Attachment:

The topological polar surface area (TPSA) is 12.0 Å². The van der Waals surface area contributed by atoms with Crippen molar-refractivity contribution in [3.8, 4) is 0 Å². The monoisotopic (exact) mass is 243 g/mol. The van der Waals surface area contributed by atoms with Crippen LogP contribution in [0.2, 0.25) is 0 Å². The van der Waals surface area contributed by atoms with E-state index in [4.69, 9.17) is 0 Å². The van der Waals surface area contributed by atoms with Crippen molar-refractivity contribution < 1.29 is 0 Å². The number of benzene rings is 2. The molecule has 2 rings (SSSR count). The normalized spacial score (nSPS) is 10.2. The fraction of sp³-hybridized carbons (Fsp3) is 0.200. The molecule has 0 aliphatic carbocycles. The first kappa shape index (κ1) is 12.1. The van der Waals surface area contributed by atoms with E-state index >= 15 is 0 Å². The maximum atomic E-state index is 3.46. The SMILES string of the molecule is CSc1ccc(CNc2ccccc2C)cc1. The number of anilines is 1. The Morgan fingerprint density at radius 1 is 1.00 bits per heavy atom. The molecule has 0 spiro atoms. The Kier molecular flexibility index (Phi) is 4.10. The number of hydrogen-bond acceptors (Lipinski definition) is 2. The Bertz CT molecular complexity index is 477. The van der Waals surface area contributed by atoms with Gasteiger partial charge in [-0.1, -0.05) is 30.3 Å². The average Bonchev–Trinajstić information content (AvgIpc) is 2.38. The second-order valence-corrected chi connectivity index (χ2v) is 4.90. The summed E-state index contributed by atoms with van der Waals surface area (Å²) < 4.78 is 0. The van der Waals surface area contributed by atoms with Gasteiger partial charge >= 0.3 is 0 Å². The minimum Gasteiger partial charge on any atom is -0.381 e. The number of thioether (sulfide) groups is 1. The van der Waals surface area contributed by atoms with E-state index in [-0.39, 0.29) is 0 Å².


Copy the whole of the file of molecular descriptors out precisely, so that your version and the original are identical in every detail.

The topological polar surface area (TPSA) is 12.0 Å². The van der Waals surface area contributed by atoms with Crippen molar-refractivity contribution in [3.8, 4) is 0 Å². The monoisotopic (exact) mass is 243 g/mol. The van der Waals surface area contributed by atoms with Crippen LogP contribution in [0.2, 0.25) is 0 Å². The van der Waals surface area contributed by atoms with E-state index in [4.69, 9.17) is 0 Å². The van der Waals surface area contributed by atoms with Crippen molar-refractivity contribution < 1.29 is 0 Å². The number of benzene rings is 2. The molecule has 2 rings (SSSR count). The normalized spacial score (nSPS) is 10.2. The fraction of sp³-hybridized carbons (Fsp3) is 0.200. The molecule has 0 aliphatic carbocycles. The first kappa shape index (κ1) is 12.1. The van der Waals surface area contributed by atoms with E-state index >= 15 is 0 Å². The maximum atomic E-state index is 3.46. The SMILES string of the molecule is CSc1ccc(CNc2ccccc2C)cc1. The number of anilines is 1. The Morgan fingerprint density at radius 1 is 1.00 bits per heavy atom. The molecule has 0 spiro atoms. The Kier molecular flexibility index (Phi) is 4.10. The number of hydrogen-bond acceptors (Lipinski definition) is 2. The Bertz CT molecular complexity index is 477. The van der Waals surface area contributed by atoms with Gasteiger partial charge in [-0.1, -0.05) is 30.3 Å². The average Bonchev–Trinajstić information content (AvgIpc) is 2.38. The second-order valence-corrected chi connectivity index (χ2v) is 4.90. The summed E-state index contributed by atoms with van der Waals surface area (Å²) < 4.78 is 0. The van der Waals surface area contributed by atoms with Gasteiger partial charge >= 0.3 is 0 Å². The minimum Gasteiger partial charge on any atom is -0.381 e. The number of thioether (sulfide) groups is 1. The van der Waals surface area contributed by atoms with E-state index in [-0.39, 0.29) is 0 Å².